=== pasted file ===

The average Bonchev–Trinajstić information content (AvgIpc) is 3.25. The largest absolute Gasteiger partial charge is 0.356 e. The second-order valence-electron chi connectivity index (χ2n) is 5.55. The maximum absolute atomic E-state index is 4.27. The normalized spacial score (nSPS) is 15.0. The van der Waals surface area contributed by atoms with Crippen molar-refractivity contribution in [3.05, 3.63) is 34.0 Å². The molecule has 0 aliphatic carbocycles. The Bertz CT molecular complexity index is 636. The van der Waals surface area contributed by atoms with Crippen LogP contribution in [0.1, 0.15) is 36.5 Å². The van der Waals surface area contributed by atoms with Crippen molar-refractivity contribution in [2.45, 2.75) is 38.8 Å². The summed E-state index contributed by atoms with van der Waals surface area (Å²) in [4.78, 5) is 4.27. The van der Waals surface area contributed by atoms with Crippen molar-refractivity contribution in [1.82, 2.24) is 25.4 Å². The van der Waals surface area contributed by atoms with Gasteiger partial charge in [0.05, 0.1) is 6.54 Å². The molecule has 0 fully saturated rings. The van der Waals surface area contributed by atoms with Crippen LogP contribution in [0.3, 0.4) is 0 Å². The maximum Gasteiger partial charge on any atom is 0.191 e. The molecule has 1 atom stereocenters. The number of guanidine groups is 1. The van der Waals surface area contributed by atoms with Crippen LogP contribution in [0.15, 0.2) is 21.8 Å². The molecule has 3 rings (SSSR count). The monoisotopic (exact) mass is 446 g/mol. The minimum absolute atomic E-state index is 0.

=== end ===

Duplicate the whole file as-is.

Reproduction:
The average Bonchev–Trinajstić information content (AvgIpc) is 3.25. The largest absolute Gasteiger partial charge is 0.356 e. The second-order valence-electron chi connectivity index (χ2n) is 5.55. The maximum absolute atomic E-state index is 4.27. The normalized spacial score (nSPS) is 15.0. The van der Waals surface area contributed by atoms with Crippen molar-refractivity contribution in [3.05, 3.63) is 34.0 Å². The molecule has 0 aliphatic carbocycles. The Bertz CT molecular complexity index is 636. The van der Waals surface area contributed by atoms with Crippen LogP contribution in [0.1, 0.15) is 36.5 Å². The van der Waals surface area contributed by atoms with Crippen molar-refractivity contribution in [2.45, 2.75) is 38.8 Å². The summed E-state index contributed by atoms with van der Waals surface area (Å²) in [4.78, 5) is 4.27. The van der Waals surface area contributed by atoms with Crippen molar-refractivity contribution in [1.82, 2.24) is 25.4 Å². The van der Waals surface area contributed by atoms with Gasteiger partial charge in [0.05, 0.1) is 6.54 Å². The molecule has 0 fully saturated rings. The van der Waals surface area contributed by atoms with Crippen LogP contribution in [0.3, 0.4) is 0 Å². The maximum Gasteiger partial charge on any atom is 0.191 e. The molecule has 1 atom stereocenters. The number of guanidine groups is 1. The van der Waals surface area contributed by atoms with Crippen LogP contribution in [0.15, 0.2) is 21.8 Å². The molecule has 3 rings (SSSR count). The monoisotopic (exact) mass is 446 g/mol. The minimum absolute atomic E-state index is 0.